May 2, 2023
What to know about fentanyl
Dr. Ximena Sanchez-Samper is a Blue Cross Blue Shield of Massachusetts psychiatrist and an expert in substance use disorders.
Opioid use and overdoses have risen sharply in recent years, driven largely by use of cheap, illegal forms of the drug fentanyl — but support and information are available.
What is fentanyl?
Pharmaceutical fentanyl is a legal medication that has been approved for many years for use in health care to manage pain. It works by binding to receptors in the brain, spine and peripheral nervous system, suppressing the signals that tell us we are feeling pain.
When used correctly, opioid-based drugs like pharmaceutical fentanyl are critical to health care. They can prevent the suffering of those undergoing surgery, cancer and other forms of severe pain.
They do have risks: At high dosage, opioid-based medications can slow one’s rate of respiration. Too high a dose and you stop breathing entirely, which can lead to death. Opioids can also elevate mood, creating a sense of euphoria that can be addictive, leading to dependency, or opioid-use disorder.
Because of those factors, we in the health care community are very careful with the dose and duration of opioids we prescribe, and we closely monitor our patient’s reactions.
What about illegal fentanyl?
Illicit fentanyl, sold without a prescription, is often illegally manufactured by drug dealers. Because it is cheap to make, odorless and colorless, it can be easily formed into various shapes and sizes and colored with dye to look like pills commonly prescribed by a physician, such as ADHD or anti-anxiety medications or other substances.
Whatever form it takes, there is no way to monitor the dosage present in illegal fentanyl. There is also no way to tell what other drugs have been added to a batch.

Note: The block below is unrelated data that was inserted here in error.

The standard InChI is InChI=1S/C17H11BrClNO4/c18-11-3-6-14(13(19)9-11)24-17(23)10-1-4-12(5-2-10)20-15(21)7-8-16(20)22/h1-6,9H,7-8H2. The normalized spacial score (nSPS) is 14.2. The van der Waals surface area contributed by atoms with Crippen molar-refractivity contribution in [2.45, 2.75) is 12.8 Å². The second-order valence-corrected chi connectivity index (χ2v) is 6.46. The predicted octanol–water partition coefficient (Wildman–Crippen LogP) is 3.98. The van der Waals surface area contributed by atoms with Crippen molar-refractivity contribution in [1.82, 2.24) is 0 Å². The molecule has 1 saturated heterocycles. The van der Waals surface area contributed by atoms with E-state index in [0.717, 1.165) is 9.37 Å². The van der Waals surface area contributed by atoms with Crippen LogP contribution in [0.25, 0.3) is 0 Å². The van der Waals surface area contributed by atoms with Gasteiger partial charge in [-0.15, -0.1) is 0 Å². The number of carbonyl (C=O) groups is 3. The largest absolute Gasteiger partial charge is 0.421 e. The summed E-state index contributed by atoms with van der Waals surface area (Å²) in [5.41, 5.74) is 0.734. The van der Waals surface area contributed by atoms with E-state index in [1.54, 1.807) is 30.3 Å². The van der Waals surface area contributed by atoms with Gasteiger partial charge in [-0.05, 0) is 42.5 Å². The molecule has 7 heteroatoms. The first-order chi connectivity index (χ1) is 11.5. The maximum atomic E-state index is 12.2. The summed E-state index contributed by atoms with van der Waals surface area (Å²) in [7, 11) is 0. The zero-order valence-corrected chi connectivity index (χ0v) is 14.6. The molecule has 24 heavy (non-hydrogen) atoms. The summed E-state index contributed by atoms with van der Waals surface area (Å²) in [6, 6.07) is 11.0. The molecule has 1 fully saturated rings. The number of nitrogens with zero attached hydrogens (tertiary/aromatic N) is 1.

The deadly effects of opioids, in most cases, can be reversed with a drug called naloxone, a medicine that is sprayed into the patient’s nostrils, injected intramuscularly, or administered intravenously as a drip by a health care provider. But illegal fentanyl is sometimes mixed with drugs like xylazine, a non-opioid tranquilizer that can slow breathing, heart rate, and blood pressure to dangerously low levels. Naloxone cannot reverse non-opioid effects.
All these factors have increased the dangers of illegal opioids. According to the National Institutes of Health, deaths from synthetic opioids — primarily fentanyl —increased more than sevenfold from 2015 to 2021, accounting for the majority of the almost 107,000 overdose deaths in in the U.S. in 2021.
How to help
Millions of Americans suffer from opioid use disorders, a chronic disease characterized by relapses.
If your loved one is struggling with opioid use disorders, you may see red flags, such as:
- Trying to stop or cut down on opioid use, but not being able to
- Making mistakes at school or on the job because of opioid use
- Deteriorating relationships with family and friends
If you are concerned, ask questions, with empathy. Keep in mind that a confrontational approach —"Are you using drugs?” — may stop the conversation before it starts, creating anger, distance and mistrust.
Instead, probe to explore how the person is feeling. Are they anxious? Depressed? Lonely?
Substance use disorders are almost always linked to mental health illness, and misusing alcohol or other substances are often symptoms of a deeper issue.
Getting your loved one to talk about what they are feeling is the first step toward getting them help
Dr. Ximena Sanchez-Samper
Once they share that they are troubled, you can explore the options available to them – for example, calling their physician, seeking a mental health clinician, or joining a support group.
- The Massachusetts Network of Care provides links to resource and information about mental health and substance use disorder care
- The Commonwealth’s Behavioral Health Helpline is available 24/7 for text, phone or chat
- Partnership to End Addiction
- The U.S. Health and Human Services’ Substance Abuse and Mental Health Services Administration provides a nation-wide online treatment locator which is also available by phone at 1-800-662-HELP (4357).
Health insurers, including Blue Cross Blue Shield of Massachusetts, also offer resources. Blue Cross members can call a dedicated mental health line at 1-888-389-7764 or use a Find a Doctor & Estimate Costs tool to find licensed therapists. Members also can visit a mental health resource center, and get help from a team of mental health advocates who are trained to find support.
Most importantly, know you are not alone. Support is available.
And do not lose hope. These conditions are treatable. I am inspired every day by my patients who are overcoming mental health issues and substance use disorders.
Are you a Blue Cross Blue Shield of Massachusetts member who is looking for a therapist? Call 1-888-389-7764 or use our Find a Doctor & Estimate Costs tool to find licensed therapists. Check out more resources here.
PHOTO OF DR. XIMENA SANCHEZ-SAMPER BY FAITH NINIVAGGI